One such metagenome lurks inside of Bankia setacea, the giant Pacific shipworm. Shipworms, wood-boring marine bivalves, have been nicknamed "termites of the sea." These animals are capable of feeding solely on wood, utilizing a highly efficient system of symbiotic lignocellulose degradation that is biologically, functionally, and evolutionarily distinct from those found in termites, ruminants, and all other cellulose-consuming animals. Like termites, the ability of shipworms to consume wood depends on symbiotic bacteria that provide enzymes, including cellulases and other hydrolases critical for digestion of wood by the host and potentially valuable for commercial bioconversion of lignocellulose to ethanol. Analysis of the shipworm symbiont community metagenome will provide important insights into the composition and function of this unique lignocellulose degrading bacterial community and will allow valuable comparisons to the recently sequenced termite symbiont metagenome. Unlike termites, shipworms accomplish the complete degradation of lignocellulose with a simple intracellular consortium of just a few related types of microbes. The project was proposed by Daniel Distel of the Ocean Genome Legacy Foundation.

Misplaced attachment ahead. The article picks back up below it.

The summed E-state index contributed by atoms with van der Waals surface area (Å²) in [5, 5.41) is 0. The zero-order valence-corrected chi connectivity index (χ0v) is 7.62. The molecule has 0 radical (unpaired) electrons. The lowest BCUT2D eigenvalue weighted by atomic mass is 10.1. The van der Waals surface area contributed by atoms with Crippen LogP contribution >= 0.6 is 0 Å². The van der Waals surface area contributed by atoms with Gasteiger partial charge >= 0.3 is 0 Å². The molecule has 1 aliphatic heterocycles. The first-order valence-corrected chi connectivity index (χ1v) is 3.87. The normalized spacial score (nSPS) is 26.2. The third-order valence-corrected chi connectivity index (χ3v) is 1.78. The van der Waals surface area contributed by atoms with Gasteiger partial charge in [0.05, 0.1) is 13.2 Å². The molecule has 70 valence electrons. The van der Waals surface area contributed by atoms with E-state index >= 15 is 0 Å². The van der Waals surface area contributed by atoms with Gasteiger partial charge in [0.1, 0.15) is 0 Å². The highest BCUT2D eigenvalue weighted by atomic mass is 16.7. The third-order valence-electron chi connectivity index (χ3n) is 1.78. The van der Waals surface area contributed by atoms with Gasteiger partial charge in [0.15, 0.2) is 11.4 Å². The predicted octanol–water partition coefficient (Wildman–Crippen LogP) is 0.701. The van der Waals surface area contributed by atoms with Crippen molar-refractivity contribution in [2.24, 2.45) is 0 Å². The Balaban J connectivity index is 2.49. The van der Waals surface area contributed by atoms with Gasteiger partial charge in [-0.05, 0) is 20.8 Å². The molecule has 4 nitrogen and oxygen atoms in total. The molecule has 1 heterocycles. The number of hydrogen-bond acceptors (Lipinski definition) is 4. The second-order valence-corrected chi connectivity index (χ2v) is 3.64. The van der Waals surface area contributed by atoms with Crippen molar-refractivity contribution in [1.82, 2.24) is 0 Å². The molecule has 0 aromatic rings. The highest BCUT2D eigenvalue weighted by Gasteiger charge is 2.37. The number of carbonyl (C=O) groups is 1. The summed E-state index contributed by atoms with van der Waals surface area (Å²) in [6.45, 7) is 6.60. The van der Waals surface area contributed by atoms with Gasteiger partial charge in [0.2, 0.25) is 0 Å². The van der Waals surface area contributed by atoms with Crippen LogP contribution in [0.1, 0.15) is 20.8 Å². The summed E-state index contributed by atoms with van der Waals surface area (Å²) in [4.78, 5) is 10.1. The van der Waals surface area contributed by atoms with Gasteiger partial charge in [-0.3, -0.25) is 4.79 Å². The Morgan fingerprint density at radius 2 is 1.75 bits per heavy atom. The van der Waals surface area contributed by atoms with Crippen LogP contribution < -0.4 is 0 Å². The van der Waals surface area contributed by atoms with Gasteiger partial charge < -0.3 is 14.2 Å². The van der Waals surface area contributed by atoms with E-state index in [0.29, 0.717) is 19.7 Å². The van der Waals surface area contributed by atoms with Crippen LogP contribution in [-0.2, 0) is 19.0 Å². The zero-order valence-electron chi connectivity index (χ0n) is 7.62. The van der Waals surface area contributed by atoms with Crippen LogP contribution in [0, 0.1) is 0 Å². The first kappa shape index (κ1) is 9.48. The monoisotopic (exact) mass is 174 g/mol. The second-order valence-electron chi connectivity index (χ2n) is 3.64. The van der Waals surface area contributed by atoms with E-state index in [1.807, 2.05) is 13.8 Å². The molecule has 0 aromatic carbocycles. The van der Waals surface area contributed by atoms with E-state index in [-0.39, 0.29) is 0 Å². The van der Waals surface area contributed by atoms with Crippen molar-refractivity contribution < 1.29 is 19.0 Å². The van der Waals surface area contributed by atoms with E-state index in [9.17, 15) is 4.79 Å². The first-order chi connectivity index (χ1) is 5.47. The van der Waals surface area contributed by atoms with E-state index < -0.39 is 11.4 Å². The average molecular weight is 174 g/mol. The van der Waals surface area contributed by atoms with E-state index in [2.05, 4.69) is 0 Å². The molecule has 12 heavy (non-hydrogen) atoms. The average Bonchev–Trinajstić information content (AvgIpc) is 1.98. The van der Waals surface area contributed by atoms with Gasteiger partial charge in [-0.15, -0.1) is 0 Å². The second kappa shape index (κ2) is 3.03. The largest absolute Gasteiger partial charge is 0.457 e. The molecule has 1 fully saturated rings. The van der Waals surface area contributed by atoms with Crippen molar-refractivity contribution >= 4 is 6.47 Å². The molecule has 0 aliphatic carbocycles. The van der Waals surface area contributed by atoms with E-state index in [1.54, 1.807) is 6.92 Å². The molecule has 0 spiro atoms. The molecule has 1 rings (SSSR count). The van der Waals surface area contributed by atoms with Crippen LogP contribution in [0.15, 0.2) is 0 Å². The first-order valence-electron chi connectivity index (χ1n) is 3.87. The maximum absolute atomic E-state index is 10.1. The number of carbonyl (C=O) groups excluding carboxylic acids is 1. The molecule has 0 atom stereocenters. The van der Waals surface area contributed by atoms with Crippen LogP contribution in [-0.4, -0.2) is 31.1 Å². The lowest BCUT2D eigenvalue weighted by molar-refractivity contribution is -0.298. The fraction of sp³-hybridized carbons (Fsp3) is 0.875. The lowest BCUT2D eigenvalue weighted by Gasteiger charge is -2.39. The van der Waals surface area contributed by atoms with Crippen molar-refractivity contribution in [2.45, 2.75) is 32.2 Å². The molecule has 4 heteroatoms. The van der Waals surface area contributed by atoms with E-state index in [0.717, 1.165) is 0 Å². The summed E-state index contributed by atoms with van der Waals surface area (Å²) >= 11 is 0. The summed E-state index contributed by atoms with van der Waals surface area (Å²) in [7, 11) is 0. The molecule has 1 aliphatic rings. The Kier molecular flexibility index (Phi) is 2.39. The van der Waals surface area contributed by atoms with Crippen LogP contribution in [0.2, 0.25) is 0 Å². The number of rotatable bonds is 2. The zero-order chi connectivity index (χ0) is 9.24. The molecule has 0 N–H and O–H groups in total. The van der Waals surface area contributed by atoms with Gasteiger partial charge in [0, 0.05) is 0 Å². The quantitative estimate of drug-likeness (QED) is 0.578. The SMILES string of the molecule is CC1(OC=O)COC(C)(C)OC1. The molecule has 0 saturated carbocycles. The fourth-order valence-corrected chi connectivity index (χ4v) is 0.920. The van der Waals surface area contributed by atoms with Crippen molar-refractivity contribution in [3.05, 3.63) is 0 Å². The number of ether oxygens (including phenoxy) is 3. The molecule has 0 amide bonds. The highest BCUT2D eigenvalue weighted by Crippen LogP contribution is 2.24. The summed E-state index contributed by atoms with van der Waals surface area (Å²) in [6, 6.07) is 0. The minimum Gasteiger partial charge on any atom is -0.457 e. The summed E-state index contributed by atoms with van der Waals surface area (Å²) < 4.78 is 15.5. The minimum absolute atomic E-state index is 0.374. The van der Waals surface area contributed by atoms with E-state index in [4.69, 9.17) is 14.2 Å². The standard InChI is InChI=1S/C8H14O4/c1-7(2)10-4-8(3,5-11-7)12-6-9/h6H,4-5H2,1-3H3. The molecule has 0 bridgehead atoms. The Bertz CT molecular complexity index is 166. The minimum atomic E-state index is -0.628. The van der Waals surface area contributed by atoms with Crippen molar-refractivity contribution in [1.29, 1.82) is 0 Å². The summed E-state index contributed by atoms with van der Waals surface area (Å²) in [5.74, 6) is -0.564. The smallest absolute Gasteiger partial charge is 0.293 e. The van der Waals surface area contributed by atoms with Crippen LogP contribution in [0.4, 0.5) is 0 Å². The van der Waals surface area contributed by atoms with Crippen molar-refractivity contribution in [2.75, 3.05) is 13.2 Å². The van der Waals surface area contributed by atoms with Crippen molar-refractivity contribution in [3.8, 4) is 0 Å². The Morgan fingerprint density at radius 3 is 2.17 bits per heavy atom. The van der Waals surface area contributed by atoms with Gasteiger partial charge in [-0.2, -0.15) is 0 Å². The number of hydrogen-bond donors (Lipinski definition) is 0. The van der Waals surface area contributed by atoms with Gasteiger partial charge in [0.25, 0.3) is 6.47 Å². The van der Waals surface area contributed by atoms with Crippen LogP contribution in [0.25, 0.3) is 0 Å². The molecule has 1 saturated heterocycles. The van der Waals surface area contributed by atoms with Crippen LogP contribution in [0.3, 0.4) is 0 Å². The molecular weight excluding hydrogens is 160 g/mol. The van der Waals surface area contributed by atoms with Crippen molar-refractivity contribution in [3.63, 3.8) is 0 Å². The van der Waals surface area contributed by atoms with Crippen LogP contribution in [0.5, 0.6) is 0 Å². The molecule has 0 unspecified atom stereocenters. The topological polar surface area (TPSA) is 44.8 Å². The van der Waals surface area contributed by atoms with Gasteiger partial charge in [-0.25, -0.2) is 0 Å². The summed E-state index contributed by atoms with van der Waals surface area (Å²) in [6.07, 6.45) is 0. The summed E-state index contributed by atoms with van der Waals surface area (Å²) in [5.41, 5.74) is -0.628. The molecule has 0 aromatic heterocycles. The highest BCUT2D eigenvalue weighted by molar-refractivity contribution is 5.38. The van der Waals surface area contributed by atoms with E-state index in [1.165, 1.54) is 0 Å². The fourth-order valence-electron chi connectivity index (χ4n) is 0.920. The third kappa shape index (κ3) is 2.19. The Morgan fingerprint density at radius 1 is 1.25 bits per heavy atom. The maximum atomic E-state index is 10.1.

Another marine organism, Botryococcus braunii, is a colony-forming green microalga, less than 10 micrometers in size, that synthesizes long-chain liquid hydrocarbon compounds and sequesters them in the extracellular matrix of the colony to afford buoyancy. A type of B. braunii produces a family of compounds termed botryococcenes, which hold promise as an alternative energy source. Botryococcenes have already been converted to fuel suitable for internal combus
|Contact: David Gilbert|
DOE/Joint Genome Institute